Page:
Match Day

Match Day 2016

Icahn School of Medicine at Mount Sinai's fourth-year MD students participated in one of the most exciting days of any medical student: Match Day. The annual event—where graduating students around the country simultaneously discover which residency programs they’ve been matched to—launches students into the next steps of their medical careers.

Icahn School of Medicine's graduating medical students matched to many of the nation's most competitive residency programs including: Memorial Sloan Kettering Cancer Center; Brigham & Women's Hospital, Hospital of the University of Pennsylvania; Yale-New Haven Hospital; Duke University Medical Center; and University of California, San Francisco Medical Center.

Matching is conducted annually by the National Resident Matching Program (NRMP)—a private, not-for-profit organization— which computerizes mathematical algorithms to align the preferences of applicants with the preferences of residency programs available at U.S. teaching hospitals.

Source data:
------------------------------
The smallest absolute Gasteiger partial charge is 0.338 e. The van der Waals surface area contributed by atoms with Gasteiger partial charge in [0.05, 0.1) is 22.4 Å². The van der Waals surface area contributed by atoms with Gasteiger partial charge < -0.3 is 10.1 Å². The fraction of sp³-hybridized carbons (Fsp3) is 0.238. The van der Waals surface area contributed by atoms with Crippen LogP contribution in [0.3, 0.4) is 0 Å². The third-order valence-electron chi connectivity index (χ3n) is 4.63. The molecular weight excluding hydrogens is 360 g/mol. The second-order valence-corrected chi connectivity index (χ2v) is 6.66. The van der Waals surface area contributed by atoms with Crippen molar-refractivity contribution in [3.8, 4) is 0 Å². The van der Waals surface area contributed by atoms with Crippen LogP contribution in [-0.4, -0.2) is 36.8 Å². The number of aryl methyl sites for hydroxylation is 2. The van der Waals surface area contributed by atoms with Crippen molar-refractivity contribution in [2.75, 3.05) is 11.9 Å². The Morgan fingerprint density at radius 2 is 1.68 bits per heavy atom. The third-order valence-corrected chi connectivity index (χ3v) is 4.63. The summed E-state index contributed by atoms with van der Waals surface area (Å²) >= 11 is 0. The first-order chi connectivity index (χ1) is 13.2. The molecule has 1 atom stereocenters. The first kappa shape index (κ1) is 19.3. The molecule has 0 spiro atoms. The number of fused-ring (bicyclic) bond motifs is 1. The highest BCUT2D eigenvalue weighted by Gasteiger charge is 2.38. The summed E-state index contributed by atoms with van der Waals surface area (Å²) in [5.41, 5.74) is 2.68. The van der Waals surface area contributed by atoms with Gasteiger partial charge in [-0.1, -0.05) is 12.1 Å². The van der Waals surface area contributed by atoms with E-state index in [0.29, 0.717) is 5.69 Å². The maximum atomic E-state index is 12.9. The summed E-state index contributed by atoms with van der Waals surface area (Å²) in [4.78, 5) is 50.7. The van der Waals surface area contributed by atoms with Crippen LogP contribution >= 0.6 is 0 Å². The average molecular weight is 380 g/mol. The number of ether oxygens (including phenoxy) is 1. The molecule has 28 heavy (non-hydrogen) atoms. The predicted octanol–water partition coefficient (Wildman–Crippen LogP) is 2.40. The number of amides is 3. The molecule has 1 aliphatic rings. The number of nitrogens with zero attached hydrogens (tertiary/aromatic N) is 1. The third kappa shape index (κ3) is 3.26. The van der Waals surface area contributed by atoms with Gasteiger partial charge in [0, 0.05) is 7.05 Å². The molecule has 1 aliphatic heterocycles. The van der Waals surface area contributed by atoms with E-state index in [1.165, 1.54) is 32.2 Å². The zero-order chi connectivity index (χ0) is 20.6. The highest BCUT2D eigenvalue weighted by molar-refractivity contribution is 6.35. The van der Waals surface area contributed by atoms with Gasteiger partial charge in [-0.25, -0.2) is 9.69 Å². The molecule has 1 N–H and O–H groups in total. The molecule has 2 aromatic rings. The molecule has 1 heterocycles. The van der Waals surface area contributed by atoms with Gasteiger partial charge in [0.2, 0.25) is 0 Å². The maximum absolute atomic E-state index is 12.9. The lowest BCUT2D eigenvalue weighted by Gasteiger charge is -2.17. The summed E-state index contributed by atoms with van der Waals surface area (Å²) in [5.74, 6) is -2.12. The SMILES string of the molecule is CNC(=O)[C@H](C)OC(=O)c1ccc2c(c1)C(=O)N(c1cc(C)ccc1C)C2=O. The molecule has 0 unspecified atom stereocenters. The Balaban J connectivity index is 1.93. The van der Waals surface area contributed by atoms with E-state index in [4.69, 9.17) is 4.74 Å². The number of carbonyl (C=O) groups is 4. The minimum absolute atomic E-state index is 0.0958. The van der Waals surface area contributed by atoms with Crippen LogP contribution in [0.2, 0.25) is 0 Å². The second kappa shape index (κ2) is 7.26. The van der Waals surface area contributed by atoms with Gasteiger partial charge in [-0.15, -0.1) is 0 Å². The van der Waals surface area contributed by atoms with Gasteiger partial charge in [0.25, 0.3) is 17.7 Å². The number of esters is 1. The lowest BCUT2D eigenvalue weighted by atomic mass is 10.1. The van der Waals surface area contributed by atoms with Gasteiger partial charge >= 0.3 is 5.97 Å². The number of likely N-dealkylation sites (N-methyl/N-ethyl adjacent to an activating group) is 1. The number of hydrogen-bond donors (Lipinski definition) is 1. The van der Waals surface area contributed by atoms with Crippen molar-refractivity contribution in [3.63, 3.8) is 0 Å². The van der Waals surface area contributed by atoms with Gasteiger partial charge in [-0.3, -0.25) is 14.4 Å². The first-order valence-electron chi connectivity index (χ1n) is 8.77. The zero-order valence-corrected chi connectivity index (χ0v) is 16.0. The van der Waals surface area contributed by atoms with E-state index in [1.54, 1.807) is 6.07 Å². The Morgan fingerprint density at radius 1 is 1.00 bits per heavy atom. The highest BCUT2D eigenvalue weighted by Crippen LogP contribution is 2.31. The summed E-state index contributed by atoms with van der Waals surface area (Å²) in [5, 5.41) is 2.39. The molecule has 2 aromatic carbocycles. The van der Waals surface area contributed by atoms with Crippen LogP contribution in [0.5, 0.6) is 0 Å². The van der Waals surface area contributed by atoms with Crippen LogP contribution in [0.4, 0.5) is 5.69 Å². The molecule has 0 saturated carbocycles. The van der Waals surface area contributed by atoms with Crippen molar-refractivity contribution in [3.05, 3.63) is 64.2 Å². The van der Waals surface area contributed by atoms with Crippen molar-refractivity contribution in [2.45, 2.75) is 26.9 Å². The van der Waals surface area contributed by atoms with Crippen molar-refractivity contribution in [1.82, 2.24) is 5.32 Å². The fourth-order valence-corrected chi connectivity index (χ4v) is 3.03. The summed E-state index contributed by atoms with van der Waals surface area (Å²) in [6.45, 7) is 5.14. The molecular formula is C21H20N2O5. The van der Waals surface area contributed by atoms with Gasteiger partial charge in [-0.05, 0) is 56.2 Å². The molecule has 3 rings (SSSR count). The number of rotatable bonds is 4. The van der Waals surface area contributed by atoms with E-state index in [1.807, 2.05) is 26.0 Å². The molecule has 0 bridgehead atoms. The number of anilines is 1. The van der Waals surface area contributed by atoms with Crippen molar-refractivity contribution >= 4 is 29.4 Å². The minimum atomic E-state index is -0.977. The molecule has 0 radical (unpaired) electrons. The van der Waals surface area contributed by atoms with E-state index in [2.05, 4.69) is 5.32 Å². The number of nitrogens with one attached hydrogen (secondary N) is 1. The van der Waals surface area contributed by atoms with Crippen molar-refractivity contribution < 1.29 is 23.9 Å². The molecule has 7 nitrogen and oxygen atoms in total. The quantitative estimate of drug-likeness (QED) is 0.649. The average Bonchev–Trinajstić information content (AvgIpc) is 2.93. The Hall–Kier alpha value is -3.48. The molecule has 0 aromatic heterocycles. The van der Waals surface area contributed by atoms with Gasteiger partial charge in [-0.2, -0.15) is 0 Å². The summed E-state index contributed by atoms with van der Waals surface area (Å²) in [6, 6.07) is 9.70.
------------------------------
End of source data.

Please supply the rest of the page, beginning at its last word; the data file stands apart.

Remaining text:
Fifty-one students will remain within the Mount Sinai Health System, consisting of seven hospital campuses in the New York metropolitan area, to continue their training.

The ISMMS graduates were among 18,187 U.S. medical students who participated in Match Day 2016—the largest match on record. The students will bring their accomplishments in the classroom, the laboratory, and the community to more than 20 specialties—the most popular specialties of this year's graduates are Medicine, Pediatrics, Emergency Medicine, Anesthesiology, and Psychiatry.

We could not be more proud of our students, who exemplify the school's culture of mentoring, clinical excellence, commitment to the community, and achievement in biomedical research. Our students will bring these values and skills to the nation's best medical programs as they pursue the next phase in their careers. Icahn School of Medicine at Mount Sinai has prepared them to become physicians and scientists who will advance medicine and improve the lives of countless patients.